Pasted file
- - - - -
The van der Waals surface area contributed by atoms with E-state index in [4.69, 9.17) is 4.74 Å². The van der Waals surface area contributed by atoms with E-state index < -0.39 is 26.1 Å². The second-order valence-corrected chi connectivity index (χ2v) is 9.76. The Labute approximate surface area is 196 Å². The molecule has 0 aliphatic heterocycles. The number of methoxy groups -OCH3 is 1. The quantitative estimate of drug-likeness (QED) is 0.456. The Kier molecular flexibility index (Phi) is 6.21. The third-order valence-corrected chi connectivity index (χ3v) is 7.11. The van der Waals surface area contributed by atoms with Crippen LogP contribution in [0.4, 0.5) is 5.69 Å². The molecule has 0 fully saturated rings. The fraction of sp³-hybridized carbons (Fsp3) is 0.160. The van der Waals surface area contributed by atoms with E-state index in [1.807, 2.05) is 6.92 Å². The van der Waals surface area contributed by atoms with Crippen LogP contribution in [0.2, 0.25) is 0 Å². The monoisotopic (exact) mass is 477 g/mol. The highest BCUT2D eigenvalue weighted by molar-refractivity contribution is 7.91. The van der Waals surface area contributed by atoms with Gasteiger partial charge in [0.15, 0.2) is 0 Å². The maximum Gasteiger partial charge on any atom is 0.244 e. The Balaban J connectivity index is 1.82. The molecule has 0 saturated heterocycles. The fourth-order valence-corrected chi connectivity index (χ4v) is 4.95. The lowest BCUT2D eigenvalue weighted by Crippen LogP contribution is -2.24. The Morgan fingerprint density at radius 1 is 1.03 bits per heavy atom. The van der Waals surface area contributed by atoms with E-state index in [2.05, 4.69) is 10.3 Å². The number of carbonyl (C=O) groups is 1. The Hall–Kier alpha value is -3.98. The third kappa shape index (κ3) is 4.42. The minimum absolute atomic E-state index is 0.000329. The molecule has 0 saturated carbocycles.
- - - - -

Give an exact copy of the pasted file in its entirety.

The van der Waals surface area contributed by atoms with E-state index in [4.69, 9.17) is 4.74 Å². The van der Waals surface area contributed by atoms with E-state index < -0.39 is 26.1 Å². The second-order valence-corrected chi connectivity index (χ2v) is 9.76. The Labute approximate surface area is 196 Å². The molecule has 0 aliphatic heterocycles. The number of methoxy groups -OCH3 is 1. The quantitative estimate of drug-likeness (QED) is 0.456. The Kier molecular flexibility index (Phi) is 6.21. The third-order valence-corrected chi connectivity index (χ3v) is 7.11. The van der Waals surface area contributed by atoms with Crippen LogP contribution in [0.4, 0.5) is 5.69 Å². The molecule has 0 fully saturated rings. The fraction of sp³-hybridized carbons (Fsp3) is 0.160. The van der Waals surface area contributed by atoms with E-state index in [1.807, 2.05) is 6.92 Å². The van der Waals surface area contributed by atoms with Crippen LogP contribution in [0.2, 0.25) is 0 Å². The monoisotopic (exact) mass is 477 g/mol. The highest BCUT2D eigenvalue weighted by molar-refractivity contribution is 7.91. The van der Waals surface area contributed by atoms with Gasteiger partial charge in [0.15, 0.2) is 0 Å². The maximum Gasteiger partial charge on any atom is 0.244 e. The Balaban J connectivity index is 1.82. The molecule has 0 saturated heterocycles. The fourth-order valence-corrected chi connectivity index (χ4v) is 4.95. The lowest BCUT2D eigenvalue weighted by Crippen LogP contribution is -2.24. The Morgan fingerprint density at radius 1 is 1.03 bits per heavy atom. The van der Waals surface area contributed by atoms with E-state index in [2.05, 4.69) is 10.3 Å². The number of carbonyl (C=O) groups is 1. The Hall–Kier alpha value is -3.98. The third kappa shape index (κ3) is 4.42. The minimum absolute atomic E-state index is 0.000329. The molecule has 0 saturated carbocycles.